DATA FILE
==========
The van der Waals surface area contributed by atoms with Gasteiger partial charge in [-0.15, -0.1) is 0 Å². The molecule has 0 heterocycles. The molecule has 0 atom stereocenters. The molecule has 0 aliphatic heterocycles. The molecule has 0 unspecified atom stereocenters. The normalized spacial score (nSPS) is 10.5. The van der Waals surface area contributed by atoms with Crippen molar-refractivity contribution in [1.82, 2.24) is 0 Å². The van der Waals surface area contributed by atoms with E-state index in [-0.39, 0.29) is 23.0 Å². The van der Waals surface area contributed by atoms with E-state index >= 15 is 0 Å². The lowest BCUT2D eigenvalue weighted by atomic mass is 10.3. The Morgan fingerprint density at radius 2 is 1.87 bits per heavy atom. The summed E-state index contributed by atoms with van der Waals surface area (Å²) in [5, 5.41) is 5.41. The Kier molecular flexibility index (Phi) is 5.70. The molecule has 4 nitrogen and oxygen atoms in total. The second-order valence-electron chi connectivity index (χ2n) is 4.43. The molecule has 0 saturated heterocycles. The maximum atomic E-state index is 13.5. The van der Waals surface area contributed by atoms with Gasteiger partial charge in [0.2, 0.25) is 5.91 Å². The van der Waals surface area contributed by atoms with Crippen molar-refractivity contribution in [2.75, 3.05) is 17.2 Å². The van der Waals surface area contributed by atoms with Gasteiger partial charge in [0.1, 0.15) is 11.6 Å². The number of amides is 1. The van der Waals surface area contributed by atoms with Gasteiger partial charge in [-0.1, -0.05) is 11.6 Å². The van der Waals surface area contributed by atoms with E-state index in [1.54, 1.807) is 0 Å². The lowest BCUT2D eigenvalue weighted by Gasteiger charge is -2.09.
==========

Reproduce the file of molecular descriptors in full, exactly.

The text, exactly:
The van der Waals surface area contributed by atoms with Gasteiger partial charge in [-0.15, -0.1) is 0 Å². The molecule has 0 heterocycles. The molecule has 0 atom stereocenters. The molecule has 0 aliphatic heterocycles. The molecule has 0 unspecified atom stereocenters. The normalized spacial score (nSPS) is 10.5. The van der Waals surface area contributed by atoms with Crippen molar-refractivity contribution in [1.82, 2.24) is 0 Å². The van der Waals surface area contributed by atoms with E-state index in [-0.39, 0.29) is 23.0 Å². The van der Waals surface area contributed by atoms with E-state index >= 15 is 0 Å². The lowest BCUT2D eigenvalue weighted by atomic mass is 10.3. The Morgan fingerprint density at radius 2 is 1.87 bits per heavy atom. The summed E-state index contributed by atoms with van der Waals surface area (Å²) in [5, 5.41) is 5.41. The Kier molecular flexibility index (Phi) is 5.70. The molecule has 4 nitrogen and oxygen atoms in total. The second-order valence-electron chi connectivity index (χ2n) is 4.43. The molecule has 0 saturated heterocycles. The maximum atomic E-state index is 13.5. The van der Waals surface area contributed by atoms with Gasteiger partial charge in [0.2, 0.25) is 5.91 Å². The van der Waals surface area contributed by atoms with Crippen molar-refractivity contribution in [2.75, 3.05) is 17.2 Å². The van der Waals surface area contributed by atoms with Gasteiger partial charge in [0.1, 0.15) is 11.6 Å². The number of amides is 1. The van der Waals surface area contributed by atoms with Gasteiger partial charge in [-0.1, -0.05) is 11.6 Å². The van der Waals surface area contributed by atoms with E-state index in [1.54, 1.807) is 0 Å². The lowest BCUT2D eigenvalue weighted by Gasteiger charge is -2.09.